In build the Basset is long in the barrel and is very low on his pins; so much so that when hunting he literally drags his long ears on the ground. He is the slowest of hounds, and his value as such cannot be overestimated. His style of hunting is peculiar insomuch that he will have his own way. Each hound tries for himself, and if one of them finds and “says” so, the others will not blindly follow him and give tongue simply because he does, as some hounds accustomed to work in packs are apt to do. On the contrary, they are slow to acknowledge the alarm given, and will investigate the matter for themselves. Thus under covert Bassets following a trail go Indian file, and each speaks to the line according to his own sentiments on the point, irrespective of what the others may think about it. In this manner it is not uncommon to see the little hounds when following a mazy track cross each other’s route without paying any attention to one another; in short, each of them works as if he were alone. This style I attribute to their slowness, to their extremely delicate powers of scent, and to their innate stubborn confidence in their own powers. Nevertheless, it is a fashion which has its drawbacks, for should the individual hound hit on separate tracks of different animals, unless at once stopped and put together on the same one, each will follow its own find, and let the shooter or shooters do his or their best. That is why a shooter who is fond of that sort of sport rarely owns more than one or two of these hounds. One is enough, two may be handy in difficult cases, but more would certainly entail confusion, precisely because each one of them will rely only on the evidence of his own senses.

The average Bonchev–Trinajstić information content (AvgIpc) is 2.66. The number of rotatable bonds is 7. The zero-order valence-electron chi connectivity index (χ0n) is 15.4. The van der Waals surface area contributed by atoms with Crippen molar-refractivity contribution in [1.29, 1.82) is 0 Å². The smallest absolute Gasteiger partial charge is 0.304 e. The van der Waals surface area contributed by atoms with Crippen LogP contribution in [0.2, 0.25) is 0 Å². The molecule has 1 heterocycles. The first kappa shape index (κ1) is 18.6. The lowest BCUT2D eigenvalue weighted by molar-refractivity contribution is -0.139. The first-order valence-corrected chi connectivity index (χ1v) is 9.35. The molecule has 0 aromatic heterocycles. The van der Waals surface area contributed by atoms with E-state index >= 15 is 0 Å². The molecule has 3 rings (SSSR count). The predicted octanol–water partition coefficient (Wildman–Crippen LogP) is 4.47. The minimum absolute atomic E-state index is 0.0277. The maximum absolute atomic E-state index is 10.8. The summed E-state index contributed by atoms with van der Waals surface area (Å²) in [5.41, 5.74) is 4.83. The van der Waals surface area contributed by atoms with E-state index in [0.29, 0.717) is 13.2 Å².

In selecting puppies, look for length of head and a narrow skull, with prominent occipital bone; foreface deep and square, ears long and low-set, long body, deep chest, big quarters, and plenty of bone.

The chief points to look for in the selection of Basset Hound puppies at two to four months old and after, are: Very long head; narrow skull, showing occipital bone well developed; deep, square foreface; long, loose ears, set on low; great bone; long body; big quarters; deep chest.